The Guardian November 28, 2001

Obituary:

Edgar Agent Ross
a life of struggle

On Friday November 16, Edgar Ross's long and eventful life came to an 
end. Edgar was born as a second son to Bob and Ethel Ross on November 
20, 1904. Both Edgar and his elder brother Lloyd were born in Brisbane 
although the family had moved to Broken Hill in 1903.

Edgar's mother was the daughter of an early pioneering family, the 
Slaughters, and Edgar's father was from similar stock.

The influence of Edgar's father was significant. He was a newspaper editor, 
but also diversified his interests in such organisations as the Free 
Thoughts Society, the Socialist League and the Social Democratic Vanguard, 
the latter two of which Edgar's father was a foundation member.

The family was associated with early socialist and labour movements 
including the Lane brothers, William, Ernest and John, who were involved in 
the Communist Colony in Paraguay.

Edgar's family moved from Broken Hill to Melbourne and there was a brief 
period where the family lived in New Zealand, his father being the editor 
of the Maoriland Worker, the official paper of the New Zealand 
Federation of Labor.

Edgar began his education at Fairfield Public School which was followed by 
attendance at University High. He was an active member of the school 
Debating Society, played the piano and cornet and participated in school 
plays. He was also in the school football team. He was academically gifted 
and was in the top of his school in academic achievements.

Edgar chose a career in journalism and politics. His early development was 
influenced by attendances at the socialist Sunday school organised by the 
Victorian Socialist Party.

Edgar's interest in the Russian Revolution and socialism was further 
fuelled by his work for Will Smith, the Secretary of the Australian 
Railways Union who was a founding member of the Red International of Labor 
unions.

Edgar worked in a printery and then eventually for the Melbourne 
Argus as a cadet journalist. He was dismissed from the Argus 
when due for a pay rise and took a position on the Barrier Truth in 
Broken Hill, where his father had been an editor.

Edgar worked in Broken Hill for some 10 years. In those years Broken Hill 
was a strongly socialist town with anarchist leanings. The boarding house 
in which Edgar lodged was the centre of refuge for many socialist 
agitators. 

The Labour movement had many publications including daily newspapers. One 
such publication was The World on which Edgar became a 
correspondent.

He joined a number of organisations including the Militant Minority 
Movement, the Communist Party's movement within the trade union movement, 
and also became a member of the Workers' Educational Association.

In Broken Hill he met and married his life-long companion, Patricia 
Josephine McLauchlan (Tessie) who was the daughter of a miner and herself 
involved in the activities of the Workers' Movement of Broken Hill.

Edgar was an active member of the Unemployed Workers' Movement and of the 
Movement Against War and Fascism. He was also a Friend of the Soviet Union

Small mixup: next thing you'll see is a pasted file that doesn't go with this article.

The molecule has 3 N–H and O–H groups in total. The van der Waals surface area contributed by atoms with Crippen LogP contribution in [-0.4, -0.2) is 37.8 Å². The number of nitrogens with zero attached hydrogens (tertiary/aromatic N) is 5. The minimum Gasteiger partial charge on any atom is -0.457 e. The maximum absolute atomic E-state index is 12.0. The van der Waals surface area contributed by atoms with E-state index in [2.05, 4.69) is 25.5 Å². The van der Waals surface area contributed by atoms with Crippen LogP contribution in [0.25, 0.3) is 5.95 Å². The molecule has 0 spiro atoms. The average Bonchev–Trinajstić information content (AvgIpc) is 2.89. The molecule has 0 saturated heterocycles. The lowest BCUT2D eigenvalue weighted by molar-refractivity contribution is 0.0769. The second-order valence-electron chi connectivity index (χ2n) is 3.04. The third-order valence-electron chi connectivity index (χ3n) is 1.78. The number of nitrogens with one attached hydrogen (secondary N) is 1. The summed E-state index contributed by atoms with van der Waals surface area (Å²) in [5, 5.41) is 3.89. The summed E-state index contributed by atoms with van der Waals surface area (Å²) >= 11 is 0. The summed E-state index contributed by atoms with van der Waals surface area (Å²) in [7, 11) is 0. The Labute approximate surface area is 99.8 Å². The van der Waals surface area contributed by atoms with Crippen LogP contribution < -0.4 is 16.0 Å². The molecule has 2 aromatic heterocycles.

and a member of the Broken Hill.

In 1933 Edgar joined the Communist Party of Australia (CPA) as a so-called 
undercover member. He had also joined the Miners' Federation and as an 
employee of the Barrier Truth was active in the Broken Hill 
political scene.

In that year communists were elected to the leadership of the Miners' 
Federation  William Orr as the General Secretary and Charles Nelson as 
the President.

Edgar was offered the editorship of the union's weekly paper Common 
Cause. This involved a move to Sydney.

As part of his new responsibilities, Edgar was dispatched to coalfields to 
address meetings of miners' lodges. In this new role he gathered 
information on the industry, prepared union conferences and eventually 
became involved in the executive discussions.

In Sydney, Edgar became involved in the Political Committee and the Central 
Committee of the CPA and became the Vice-President of its Sydney District 
Committee.

Edgar represented the union on the NSW Labor Council and was a recognised 
voice for the Communist Party on that body. During his time in Sydney, he 
became involved in the struggle against Jack Lang and his control over the 
Labor Party. He played a critical role in exposing Lang's sympathies for 
fascist Italy. These exposures were done using the Labor Council's radio 
station 2KY and the Labor Daily to alert Labor Party members to the 
issues.

Edgar worked with journalists Rupert Lockwood and Bill Wood on the Labor 
Daily until the Second World War and continued until he and others were 
purged from the organisation. The newspaper was handed over to Consolidated 
Press who promptly closed it down.

The influence of Edgar and others extended into the Labor Party because of 
the leadership role the CPA played in the opposition to fascism and war. 
Edgar was active in the Heffron Labor Party which resulted in overcoming 
Jack Lang's leadership of the Labor Party (it is interesting to see the 
role that Paul Keating, a protege of Jack Lang has played in later 
politics).

The development of the political left within the union movement and the 
Labor Party and the opposition to fascism resulted in the situation in 1940 
in which the NSW Labor Party conference actively endorsed calls for further